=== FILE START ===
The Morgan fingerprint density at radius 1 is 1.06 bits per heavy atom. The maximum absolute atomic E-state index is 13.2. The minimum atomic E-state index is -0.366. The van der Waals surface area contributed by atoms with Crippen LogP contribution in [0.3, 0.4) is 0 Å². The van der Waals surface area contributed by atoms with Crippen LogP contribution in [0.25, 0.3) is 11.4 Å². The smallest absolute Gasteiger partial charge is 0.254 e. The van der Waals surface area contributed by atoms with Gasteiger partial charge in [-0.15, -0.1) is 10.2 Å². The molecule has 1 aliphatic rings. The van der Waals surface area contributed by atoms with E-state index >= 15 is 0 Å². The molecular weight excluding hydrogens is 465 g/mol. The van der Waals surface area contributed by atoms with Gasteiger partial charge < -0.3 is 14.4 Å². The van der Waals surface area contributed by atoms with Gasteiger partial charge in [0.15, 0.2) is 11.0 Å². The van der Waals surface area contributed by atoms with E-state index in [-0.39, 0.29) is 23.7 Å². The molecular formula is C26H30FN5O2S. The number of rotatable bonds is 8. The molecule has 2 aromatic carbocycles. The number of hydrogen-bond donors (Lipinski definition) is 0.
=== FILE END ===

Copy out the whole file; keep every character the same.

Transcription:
The Morgan fingerprint density at radius 1 is 1.06 bits per heavy atom. The maximum absolute atomic E-state index is 13.2. The minimum atomic E-state index is -0.366. The van der Waals surface area contributed by atoms with Crippen LogP contribution in [0.3, 0.4) is 0 Å². The van der Waals surface area contributed by atoms with Crippen LogP contribution in [0.25, 0.3) is 11.4 Å². The smallest absolute Gasteiger partial charge is 0.254 e. The van der Waals surface area contributed by atoms with Gasteiger partial charge in [-0.15, -0.1) is 10.2 Å². The molecule has 1 aliphatic rings. The van der Waals surface area contributed by atoms with E-state index >= 15 is 0 Å². The molecular weight excluding hydrogens is 465 g/mol. The van der Waals surface area contributed by atoms with Gasteiger partial charge < -0.3 is 14.4 Å². The van der Waals surface area contributed by atoms with Gasteiger partial charge in [0.15, 0.2) is 11.0 Å². The van der Waals surface area contributed by atoms with E-state index in [-0.39, 0.29) is 23.7 Å². The molecular formula is C26H30FN5O2S. The number of rotatable bonds is 8. The molecule has 2 aromatic carbocycles. The number of hydrogen-bond donors (Lipinski definition) is 0.